The Book Of The Thousand Nights And A Night, Vol 1 Page-253

The Book Of The Thousand Nights And A Night, Vol 1

A plain and literal translation of the arabian nights entertainments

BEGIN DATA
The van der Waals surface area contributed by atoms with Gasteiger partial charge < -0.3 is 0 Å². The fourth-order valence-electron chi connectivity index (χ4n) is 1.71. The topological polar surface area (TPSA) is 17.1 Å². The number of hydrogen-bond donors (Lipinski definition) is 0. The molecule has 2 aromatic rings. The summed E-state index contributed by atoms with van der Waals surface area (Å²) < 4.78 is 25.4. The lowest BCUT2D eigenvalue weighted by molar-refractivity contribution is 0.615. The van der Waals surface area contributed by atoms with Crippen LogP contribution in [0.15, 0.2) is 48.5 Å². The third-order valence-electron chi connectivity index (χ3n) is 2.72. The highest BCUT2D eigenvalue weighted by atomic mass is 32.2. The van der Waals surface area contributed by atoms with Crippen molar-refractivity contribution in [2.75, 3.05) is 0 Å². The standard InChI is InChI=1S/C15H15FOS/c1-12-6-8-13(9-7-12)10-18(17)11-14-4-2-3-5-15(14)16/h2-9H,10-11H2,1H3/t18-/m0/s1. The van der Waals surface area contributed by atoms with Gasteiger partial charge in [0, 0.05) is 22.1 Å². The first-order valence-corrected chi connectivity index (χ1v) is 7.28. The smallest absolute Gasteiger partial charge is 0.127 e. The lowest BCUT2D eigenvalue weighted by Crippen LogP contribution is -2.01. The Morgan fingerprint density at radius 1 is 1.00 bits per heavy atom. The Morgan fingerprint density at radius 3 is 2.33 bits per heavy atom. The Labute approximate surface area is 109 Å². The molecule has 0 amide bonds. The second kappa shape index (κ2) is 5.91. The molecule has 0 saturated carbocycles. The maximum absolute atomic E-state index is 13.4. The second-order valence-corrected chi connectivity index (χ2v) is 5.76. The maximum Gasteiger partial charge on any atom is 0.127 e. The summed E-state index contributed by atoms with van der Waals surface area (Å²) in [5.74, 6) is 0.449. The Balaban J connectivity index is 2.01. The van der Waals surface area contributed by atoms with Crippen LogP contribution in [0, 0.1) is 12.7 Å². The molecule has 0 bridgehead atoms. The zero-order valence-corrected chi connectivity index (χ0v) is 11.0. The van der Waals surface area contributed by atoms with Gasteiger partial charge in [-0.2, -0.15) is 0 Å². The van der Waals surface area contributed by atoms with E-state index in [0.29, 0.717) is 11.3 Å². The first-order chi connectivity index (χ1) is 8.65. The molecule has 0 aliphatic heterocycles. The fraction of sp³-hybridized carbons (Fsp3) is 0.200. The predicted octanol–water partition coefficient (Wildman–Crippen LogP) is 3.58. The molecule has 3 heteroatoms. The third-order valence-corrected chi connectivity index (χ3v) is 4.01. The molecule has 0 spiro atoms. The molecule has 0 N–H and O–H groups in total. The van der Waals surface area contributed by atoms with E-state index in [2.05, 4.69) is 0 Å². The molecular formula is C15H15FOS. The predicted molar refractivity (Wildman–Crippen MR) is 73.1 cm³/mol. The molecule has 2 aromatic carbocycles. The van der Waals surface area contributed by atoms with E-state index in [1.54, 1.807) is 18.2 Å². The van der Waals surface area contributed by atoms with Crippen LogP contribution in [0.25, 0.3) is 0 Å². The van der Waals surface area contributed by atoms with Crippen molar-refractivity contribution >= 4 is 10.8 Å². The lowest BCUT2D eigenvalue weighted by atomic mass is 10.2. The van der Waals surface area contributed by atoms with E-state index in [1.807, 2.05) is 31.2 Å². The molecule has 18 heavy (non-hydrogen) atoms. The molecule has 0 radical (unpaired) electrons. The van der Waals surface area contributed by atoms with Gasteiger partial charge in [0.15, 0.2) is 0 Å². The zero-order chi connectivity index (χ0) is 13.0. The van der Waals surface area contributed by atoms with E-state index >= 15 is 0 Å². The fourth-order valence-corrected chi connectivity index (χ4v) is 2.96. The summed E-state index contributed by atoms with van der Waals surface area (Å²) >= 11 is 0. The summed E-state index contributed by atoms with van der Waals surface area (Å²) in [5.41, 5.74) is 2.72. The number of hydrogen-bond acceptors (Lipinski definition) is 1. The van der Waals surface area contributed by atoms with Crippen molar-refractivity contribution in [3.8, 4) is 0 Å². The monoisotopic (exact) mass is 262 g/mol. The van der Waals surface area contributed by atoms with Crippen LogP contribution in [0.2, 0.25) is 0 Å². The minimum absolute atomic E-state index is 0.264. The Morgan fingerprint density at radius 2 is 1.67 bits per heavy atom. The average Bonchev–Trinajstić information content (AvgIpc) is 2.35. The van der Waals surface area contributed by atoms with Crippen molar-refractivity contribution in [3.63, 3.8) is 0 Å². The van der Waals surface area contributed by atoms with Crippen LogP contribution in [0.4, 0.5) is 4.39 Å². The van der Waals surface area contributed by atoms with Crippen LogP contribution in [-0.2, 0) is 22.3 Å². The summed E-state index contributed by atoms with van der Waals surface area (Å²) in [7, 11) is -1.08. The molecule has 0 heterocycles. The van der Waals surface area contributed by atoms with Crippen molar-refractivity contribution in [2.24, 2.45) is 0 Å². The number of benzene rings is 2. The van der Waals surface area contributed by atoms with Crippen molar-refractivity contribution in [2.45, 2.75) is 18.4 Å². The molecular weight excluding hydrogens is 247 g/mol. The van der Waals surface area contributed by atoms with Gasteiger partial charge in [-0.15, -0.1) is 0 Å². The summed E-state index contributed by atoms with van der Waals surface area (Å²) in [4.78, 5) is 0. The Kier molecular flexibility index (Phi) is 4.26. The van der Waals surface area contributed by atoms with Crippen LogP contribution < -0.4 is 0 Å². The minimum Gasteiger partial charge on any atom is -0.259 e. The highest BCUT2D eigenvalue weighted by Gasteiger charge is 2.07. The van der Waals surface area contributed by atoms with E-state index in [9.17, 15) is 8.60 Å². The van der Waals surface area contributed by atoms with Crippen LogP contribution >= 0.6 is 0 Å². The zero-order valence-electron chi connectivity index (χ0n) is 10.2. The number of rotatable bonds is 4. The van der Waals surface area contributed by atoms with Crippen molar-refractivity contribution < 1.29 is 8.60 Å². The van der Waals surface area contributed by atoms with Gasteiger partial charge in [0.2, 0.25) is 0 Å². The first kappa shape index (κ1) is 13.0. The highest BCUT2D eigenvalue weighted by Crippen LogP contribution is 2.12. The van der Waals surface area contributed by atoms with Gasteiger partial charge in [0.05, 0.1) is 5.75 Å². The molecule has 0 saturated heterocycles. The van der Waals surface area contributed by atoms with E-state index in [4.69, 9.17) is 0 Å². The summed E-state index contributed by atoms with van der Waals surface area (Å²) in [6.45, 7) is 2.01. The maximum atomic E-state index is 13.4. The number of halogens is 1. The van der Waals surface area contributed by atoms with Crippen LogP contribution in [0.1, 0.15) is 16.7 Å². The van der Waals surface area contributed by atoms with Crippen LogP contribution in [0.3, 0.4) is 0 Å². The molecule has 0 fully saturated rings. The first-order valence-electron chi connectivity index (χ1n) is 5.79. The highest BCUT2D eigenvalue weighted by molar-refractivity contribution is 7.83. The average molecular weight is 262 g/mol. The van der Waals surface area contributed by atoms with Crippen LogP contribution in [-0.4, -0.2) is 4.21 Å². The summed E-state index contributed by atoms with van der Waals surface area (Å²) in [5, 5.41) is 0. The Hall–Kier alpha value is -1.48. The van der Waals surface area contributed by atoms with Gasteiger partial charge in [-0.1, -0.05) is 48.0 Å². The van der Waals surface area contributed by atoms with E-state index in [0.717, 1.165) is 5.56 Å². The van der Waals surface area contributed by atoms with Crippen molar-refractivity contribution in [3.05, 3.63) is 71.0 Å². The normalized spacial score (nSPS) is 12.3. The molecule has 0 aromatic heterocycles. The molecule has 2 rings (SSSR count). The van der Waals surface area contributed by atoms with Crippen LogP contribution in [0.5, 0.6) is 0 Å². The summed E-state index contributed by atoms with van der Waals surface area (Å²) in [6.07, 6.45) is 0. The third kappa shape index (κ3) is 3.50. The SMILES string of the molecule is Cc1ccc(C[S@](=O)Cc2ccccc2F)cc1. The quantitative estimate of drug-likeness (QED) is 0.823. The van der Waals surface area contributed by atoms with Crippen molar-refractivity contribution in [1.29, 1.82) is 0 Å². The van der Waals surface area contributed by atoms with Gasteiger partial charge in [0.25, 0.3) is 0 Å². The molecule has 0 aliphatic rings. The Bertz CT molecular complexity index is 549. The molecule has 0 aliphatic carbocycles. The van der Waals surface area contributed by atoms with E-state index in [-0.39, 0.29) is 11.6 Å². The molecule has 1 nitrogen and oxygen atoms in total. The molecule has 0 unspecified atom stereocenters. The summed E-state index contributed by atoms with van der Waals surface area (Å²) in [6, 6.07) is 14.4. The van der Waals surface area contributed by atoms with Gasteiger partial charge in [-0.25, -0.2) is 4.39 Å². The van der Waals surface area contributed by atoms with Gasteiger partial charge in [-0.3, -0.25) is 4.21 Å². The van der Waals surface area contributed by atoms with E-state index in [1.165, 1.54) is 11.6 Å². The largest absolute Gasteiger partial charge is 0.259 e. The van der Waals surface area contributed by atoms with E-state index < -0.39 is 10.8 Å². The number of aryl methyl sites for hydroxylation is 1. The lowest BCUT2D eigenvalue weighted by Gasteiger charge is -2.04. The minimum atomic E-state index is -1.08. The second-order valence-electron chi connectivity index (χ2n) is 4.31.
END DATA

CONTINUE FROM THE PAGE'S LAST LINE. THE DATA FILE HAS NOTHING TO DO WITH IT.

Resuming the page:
paper and I will write thee a discharge for it.” Then I wrote him a receipt in my own handwriting and gave the piece to the lady, saying, “Take it away with thee and, if thou wilt, bring me its price next bazaar day; or better still, accept it as my guest gift to thee.” “Allah requite thee with good,” answered she, “and make thee my husband and lord and master of all I have!”[FN#523] And Allah favoured her prayer. I saw the Gates of Paradise swing open before me and said, “O my lady, let this piece of stuff be now thine and another like it is ready for thee, only let me have one look at thy face.” So she raised her veil and I saw a face the sight of which bequeathed to me a thousand sighs, and my heart was so captivated by her love that I was no longer ruler of my reason. Then she let fall her face veil and taking up the piece of stuff said, “O my lord make me not desolate by thine absence!” and turned away and disappeared from my sight. I remained sitting on ‘Change till past the hour of after noon prayer, lost to the world by the love which had mastered me, and the violence of my passion compelled me to make enquiries concerning her of the merchant, who answered me, “This is a lady and a rich: she is the daughter of a certain Emir who lately died and left her a large fortune.” Then I took leave of him and returned home to the Khan where they set supper before me; but I could not eat for thinking of her and when I lay down to sleep, sleep came not near me. So I watched till morning, when I arose and donned a change of raiment and drank a cup of wine and, after breaking my fast on some slight matter, I went to the merchant’s shop where I saluted him and sat down by him. Presently up came the lady as usual, followed by a slave girl and wearing a dress more sumptuous than before; and she saluted me without noticing Badr al-Din and said in fluent graceful speech (never heard I voice softer or sweeter), “Send one with me to take the thousand and two hundred dirhams, the price of the piece.” “Why this hurry?” asked I and she answered, “May we never lose thee!”[FN#524] and handed me the money. Then I sat talking with her and presently I signed to her in dumb show, whereby she understood that I longed to enjoy her person,[FN#525] and she rose up in haste with a show of displeasure. My heart clung to her and I went forth from the bazaar and followed on her track. As I was walking suddenly a black slave girl stopped me and said, “O my master, come speak with my mistress.”[FN#526] At this I was surprised and replied, “There is none who knows me here;” but she rejoined, “0 my lord, how soon hast thou forgotten her! My lady is the same who was this day at the shop of such a merchant.”